need a lesson on ATA terminology

plunar

macrumors 6502
Original poster
Sep 7, 2003
334
0
trying to pick out my new drive here...

my interface options are ata-6 and serial ata150. some say "warning: sata interface only"

no idea what that means. i have a 12" 1ghz g4....
 

After G

macrumors 68000
Aug 27, 2003
1,583
1
California
ATA-6 for you. SATA is a different connector.

And usually higher model numbers are better, barring faulty manufacturing or vendor stupidity.
 

WildCowboy

Administrator/Editor
Staff member
Jan 20, 2005
17,230
1,124
Basically, there are two types of hard drive connectors, ATA (or PATA) and SATA. ATA is used in the iBooks and PowerBooks, while SATA is used in the MacBooks and MacBook Pros. So you'll be looking for an ATA drive.

Seagate's new 5400.3 line utilizes their new perpendicular recording technology for higher densities, enabling them to reach 160 GB (and higher as the technology continues to progress). But if you're not looking to go up to the full 160 GB level, I'm not sure what other benefits the 5400.3 drives have over the standard 5400.2 drives at lower capacities.
 

Silentwave

macrumors 68000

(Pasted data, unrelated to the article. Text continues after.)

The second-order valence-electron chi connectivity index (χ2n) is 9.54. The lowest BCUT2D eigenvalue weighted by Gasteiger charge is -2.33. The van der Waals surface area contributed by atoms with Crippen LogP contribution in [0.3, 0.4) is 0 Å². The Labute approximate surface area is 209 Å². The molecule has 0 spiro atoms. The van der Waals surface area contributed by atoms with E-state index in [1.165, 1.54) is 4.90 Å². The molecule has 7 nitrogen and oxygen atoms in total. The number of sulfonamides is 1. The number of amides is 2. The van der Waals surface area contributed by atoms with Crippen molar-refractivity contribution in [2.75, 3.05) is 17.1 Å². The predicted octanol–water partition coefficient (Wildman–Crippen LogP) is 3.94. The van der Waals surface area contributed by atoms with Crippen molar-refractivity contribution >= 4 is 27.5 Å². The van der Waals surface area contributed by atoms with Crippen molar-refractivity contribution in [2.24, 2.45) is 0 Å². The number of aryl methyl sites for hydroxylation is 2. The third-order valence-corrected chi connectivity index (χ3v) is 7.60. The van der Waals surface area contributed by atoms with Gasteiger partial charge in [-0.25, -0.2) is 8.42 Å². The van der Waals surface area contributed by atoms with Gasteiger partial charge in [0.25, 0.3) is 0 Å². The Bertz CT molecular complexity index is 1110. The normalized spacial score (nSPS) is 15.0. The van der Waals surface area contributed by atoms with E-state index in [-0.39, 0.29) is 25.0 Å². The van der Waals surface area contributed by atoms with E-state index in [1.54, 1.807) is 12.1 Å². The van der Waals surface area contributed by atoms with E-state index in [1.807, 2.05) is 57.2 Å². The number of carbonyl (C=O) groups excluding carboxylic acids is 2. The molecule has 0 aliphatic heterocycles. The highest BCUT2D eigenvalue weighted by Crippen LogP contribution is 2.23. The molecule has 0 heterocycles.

May 26, 2006
1,584
0
Gainesville, FL
OK....
We have three groups here to think about in terms of existing HD technology:

Parallel ATA
Serial ATA
SCSI

SCSI was old, but has seen a resurgence of late, with SCSI Ultra320 and Ultra 640, plus SAS (serially attached SCSI) moving into ultra high end markets. SAS is included in the new XServes.

Parallel ATA encompasses "Plain ATA" (ATA 100, 133), which is also known as IDE/EIDE, basically. Transfer speeds topping out more or less at 133MB/s Generally still known as IDE, PATA was applied retroactively after the introduction of....

Serial ATA, or SATA. The current standard. Uses a serial transfer interface. Smaller cables than IDE, and faster transfer speeds. SATA150 is 1.5Gb/s (150MB/s) transfer, SATA 300/SATA 3Gbps transfers at up to twice the speed of SATA 150 in theory.
SATA 3Gbps is often incorrectly referred to as SATA II despite the SATA organization officially requesting that it not be.
SATA 3Gb/s is backwards compatible to SATA 150.

A variant of the SATA interface is eSATA, or external SATA. Special shielded connectors for outside the case connections.

SATA is developing a 6Gb/s standard at this time as well.

All this is fine and dandy, but which one do you need to worry about?

Well, according to your specs, you have the Powerbook G4 12" (DVI) 1.0GHz Sept. 2003-April 2004.
That computer shipped with an Ultra ATA/100 (ATA-6) connection, so anything in This NewEgg link should work.